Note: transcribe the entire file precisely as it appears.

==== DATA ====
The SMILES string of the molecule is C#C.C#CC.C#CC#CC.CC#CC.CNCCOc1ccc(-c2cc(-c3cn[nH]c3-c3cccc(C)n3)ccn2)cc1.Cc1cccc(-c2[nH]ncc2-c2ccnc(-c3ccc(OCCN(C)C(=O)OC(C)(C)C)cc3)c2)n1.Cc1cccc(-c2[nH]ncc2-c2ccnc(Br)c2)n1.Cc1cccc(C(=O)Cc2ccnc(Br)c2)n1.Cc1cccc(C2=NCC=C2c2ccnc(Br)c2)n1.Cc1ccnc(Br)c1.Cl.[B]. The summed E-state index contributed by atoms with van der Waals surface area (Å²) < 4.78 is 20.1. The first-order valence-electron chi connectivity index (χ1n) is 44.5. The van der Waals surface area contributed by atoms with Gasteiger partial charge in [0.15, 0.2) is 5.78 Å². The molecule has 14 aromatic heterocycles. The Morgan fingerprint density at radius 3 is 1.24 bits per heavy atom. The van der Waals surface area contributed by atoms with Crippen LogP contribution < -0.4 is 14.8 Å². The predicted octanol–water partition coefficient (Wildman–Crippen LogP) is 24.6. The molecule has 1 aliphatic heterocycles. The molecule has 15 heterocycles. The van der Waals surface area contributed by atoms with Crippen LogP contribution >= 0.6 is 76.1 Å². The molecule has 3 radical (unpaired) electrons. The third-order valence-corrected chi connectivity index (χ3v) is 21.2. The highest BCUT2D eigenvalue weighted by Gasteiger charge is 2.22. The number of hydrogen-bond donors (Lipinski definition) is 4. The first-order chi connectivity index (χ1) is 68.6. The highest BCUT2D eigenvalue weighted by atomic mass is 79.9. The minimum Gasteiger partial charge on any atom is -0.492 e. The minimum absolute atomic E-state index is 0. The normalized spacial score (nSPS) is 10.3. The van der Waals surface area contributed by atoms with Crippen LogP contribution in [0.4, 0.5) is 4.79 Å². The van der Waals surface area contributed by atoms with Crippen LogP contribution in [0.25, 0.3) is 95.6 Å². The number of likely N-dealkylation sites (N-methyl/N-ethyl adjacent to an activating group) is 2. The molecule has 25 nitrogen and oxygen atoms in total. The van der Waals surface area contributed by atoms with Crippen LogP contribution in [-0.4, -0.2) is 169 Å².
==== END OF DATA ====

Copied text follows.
The SMILES string of the molecule is C#C.C#CC.C#CC#CC.CC#CC.CNCCOc1ccc(-c2cc(-c3cn[nH]c3-c3cccc(C)n3)ccn2)cc1.Cc1cccc(-c2[nH]ncc2-c2ccnc(-c3ccc(OCCN(C)C(=O)OC(C)(C)C)cc3)c2)n1.Cc1cccc(-c2[nH]ncc2-c2ccnc(Br)c2)n1.Cc1cccc(C(=O)Cc2ccnc(Br)c2)n1.Cc1cccc(C2=NCC=C2c2ccnc(Br)c2)n1.Cc1ccnc(Br)c1.Cl.[B]. The summed E-state index contributed by atoms with van der Waals surface area (Å²) < 4.78 is 20.1. The first-order valence-electron chi connectivity index (χ1n) is 44.5. The van der Waals surface area contributed by atoms with Gasteiger partial charge in [0.15, 0.2) is 5.78 Å². The molecule has 14 aromatic heterocycles. The Morgan fingerprint density at radius 3 is 1.24 bits per heavy atom. The van der Waals surface area contributed by atoms with Crippen LogP contribution < -0.4 is 14.8 Å². The predicted octanol–water partition coefficient (Wildman–Crippen LogP) is 24.6. The molecule has 1 aliphatic heterocycles. The molecule has 15 heterocycles. The van der Waals surface area contributed by atoms with Crippen LogP contribution >= 0.6 is 76.1 Å². The molecule has 3 radical (unpaired) electrons. The third-order valence-corrected chi connectivity index (χ3v) is 21.2. The highest BCUT2D eigenvalue weighted by Gasteiger charge is 2.22. The number of hydrogen-bond donors (Lipinski definition) is 4. The first-order chi connectivity index (χ1) is 68.6. The highest BCUT2D eigenvalue weighted by atomic mass is 79.9. The minimum Gasteiger partial charge on any atom is -0.492 e. The minimum absolute atomic E-state index is 0. The normalized spacial score (nSPS) is 10.3. The van der Waals surface area contributed by atoms with Crippen LogP contribution in [0.4, 0.5) is 4.79 Å². The van der Waals surface area contributed by atoms with Crippen LogP contribution in [0.25, 0.3) is 95.6 Å². The number of likely N-dealkylation sites (N-methyl/N-ethyl adjacent to an activating group) is 2. The molecule has 25 nitrogen and oxygen atoms in total. The van der Waals surface area contributed by atoms with Crippen LogP contribution in [-0.4, -0.2) is 169 Å².